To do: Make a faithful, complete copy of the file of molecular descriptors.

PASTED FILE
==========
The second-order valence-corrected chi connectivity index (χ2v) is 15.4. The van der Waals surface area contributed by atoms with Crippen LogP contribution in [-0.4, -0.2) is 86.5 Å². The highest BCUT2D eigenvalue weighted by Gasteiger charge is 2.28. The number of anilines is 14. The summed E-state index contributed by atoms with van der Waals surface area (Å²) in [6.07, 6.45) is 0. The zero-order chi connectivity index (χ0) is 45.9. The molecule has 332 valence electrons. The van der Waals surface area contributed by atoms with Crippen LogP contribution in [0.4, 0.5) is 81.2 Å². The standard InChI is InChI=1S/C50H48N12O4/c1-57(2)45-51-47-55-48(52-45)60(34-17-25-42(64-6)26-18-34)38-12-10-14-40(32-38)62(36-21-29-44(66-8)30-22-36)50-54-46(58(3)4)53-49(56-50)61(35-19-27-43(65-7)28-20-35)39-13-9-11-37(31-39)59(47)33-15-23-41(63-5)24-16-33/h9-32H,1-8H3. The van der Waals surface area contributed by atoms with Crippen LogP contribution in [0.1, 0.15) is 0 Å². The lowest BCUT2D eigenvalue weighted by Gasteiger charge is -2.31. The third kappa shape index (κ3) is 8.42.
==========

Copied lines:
The second-order valence-corrected chi connectivity index (χ2v) is 15.4. The van der Waals surface area contributed by atoms with Crippen LogP contribution in [-0.4, -0.2) is 86.5 Å². The highest BCUT2D eigenvalue weighted by Gasteiger charge is 2.28. The number of anilines is 14. The summed E-state index contributed by atoms with van der Waals surface area (Å²) in [6.07, 6.45) is 0. The zero-order chi connectivity index (χ0) is 45.9. The molecule has 332 valence electrons. The van der Waals surface area contributed by atoms with Crippen LogP contribution in [0.4, 0.5) is 81.2 Å². The standard InChI is InChI=1S/C50H48N12O4/c1-57(2)45-51-47-55-48(52-45)60(34-17-25-42(64-6)26-18-34)38-12-10-14-40(32-38)62(36-21-29-44(66-8)30-22-36)50-54-46(58(3)4)53-49(56-50)61(35-19-27-43(65-7)28-20-35)39-13-9-11-37(31-39)59(47)33-15-23-41(63-5)24-16-33/h9-32H,1-8H3. The van der Waals surface area contributed by atoms with Crippen LogP contribution in [0.1, 0.15) is 0 Å². The lowest BCUT2D eigenvalue weighted by Gasteiger charge is -2.31. The third kappa shape index (κ3) is 8.42.